Climate Change, Energy and Environment

Combining Social and Ecological Responsibility

Climate change is real – and its effects can already be felt all around the world. In order to counteract the destruction of our planet, we need to live more sustainably and stop wasting resources. This will require enormous changes, such as moving away from fossil fuels like coal and towards low-emission power sources like wind or solar energy. This structural change has great potential – if it is shaped justly.

All over the world, we are advocates for a socio-ecological transition, which will be an answer to both the ecological and the social question. Our vision: Low-emission, resource-conserving and socially inclusive economic systems in which everybody has a chance for a decent life that is based on human rights principles. In order to facilitate this goal, we are building stable, broad and progressive coalitions between the ecological movement, politics and trade unions that pave the way towards a more sustainable future.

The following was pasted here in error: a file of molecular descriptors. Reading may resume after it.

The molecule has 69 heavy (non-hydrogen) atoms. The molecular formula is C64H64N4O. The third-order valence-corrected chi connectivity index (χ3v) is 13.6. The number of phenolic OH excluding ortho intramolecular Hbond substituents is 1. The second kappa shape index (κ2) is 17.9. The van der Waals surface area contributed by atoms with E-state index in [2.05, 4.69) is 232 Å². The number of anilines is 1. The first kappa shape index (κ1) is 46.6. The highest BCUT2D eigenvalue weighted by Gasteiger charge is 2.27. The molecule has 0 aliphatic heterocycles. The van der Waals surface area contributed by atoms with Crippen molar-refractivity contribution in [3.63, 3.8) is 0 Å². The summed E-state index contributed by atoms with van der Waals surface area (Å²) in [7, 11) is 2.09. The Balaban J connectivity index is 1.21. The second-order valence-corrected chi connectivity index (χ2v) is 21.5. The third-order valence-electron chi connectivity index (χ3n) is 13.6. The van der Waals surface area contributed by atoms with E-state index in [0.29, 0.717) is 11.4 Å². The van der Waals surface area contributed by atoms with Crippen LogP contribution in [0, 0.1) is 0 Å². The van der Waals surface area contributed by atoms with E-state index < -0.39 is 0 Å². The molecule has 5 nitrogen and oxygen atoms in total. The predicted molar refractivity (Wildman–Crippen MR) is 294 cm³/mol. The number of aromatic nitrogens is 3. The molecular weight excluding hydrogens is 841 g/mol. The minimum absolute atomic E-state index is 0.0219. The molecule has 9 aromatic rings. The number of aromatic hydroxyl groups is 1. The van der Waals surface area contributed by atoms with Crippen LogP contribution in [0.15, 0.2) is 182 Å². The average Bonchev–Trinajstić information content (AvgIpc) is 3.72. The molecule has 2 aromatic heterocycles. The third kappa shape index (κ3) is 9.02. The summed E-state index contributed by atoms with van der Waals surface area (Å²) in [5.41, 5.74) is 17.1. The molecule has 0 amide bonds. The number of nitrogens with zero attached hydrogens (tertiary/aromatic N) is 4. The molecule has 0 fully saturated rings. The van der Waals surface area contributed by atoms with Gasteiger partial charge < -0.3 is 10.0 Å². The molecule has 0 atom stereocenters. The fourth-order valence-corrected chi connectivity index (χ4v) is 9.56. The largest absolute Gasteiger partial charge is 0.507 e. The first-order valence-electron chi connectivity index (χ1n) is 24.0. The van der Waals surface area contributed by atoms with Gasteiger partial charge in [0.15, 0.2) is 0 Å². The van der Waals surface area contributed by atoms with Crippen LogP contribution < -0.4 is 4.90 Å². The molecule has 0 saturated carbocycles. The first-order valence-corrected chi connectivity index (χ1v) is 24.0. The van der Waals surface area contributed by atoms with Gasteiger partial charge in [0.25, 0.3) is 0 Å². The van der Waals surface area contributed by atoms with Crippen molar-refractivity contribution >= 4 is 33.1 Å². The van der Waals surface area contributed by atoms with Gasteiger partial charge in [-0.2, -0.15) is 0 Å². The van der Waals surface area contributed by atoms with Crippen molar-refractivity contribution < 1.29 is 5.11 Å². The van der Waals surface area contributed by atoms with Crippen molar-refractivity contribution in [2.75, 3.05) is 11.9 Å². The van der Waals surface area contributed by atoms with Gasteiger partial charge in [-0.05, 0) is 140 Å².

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News About Climate Change, Energy and Environment

Community engagement is key to ensure energy transitions do not perpetuate injustices

"Just because you phase out coal does not mean everything improves" for local communities, explains a former FES scholar on FES Connect.


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Why Small is Beautiful: Decentralized Small Scale Solar Power can be Lowercase

Decentralized solar brings many benefits in Jordan. A report by the FES presents solutions and offers recommendations.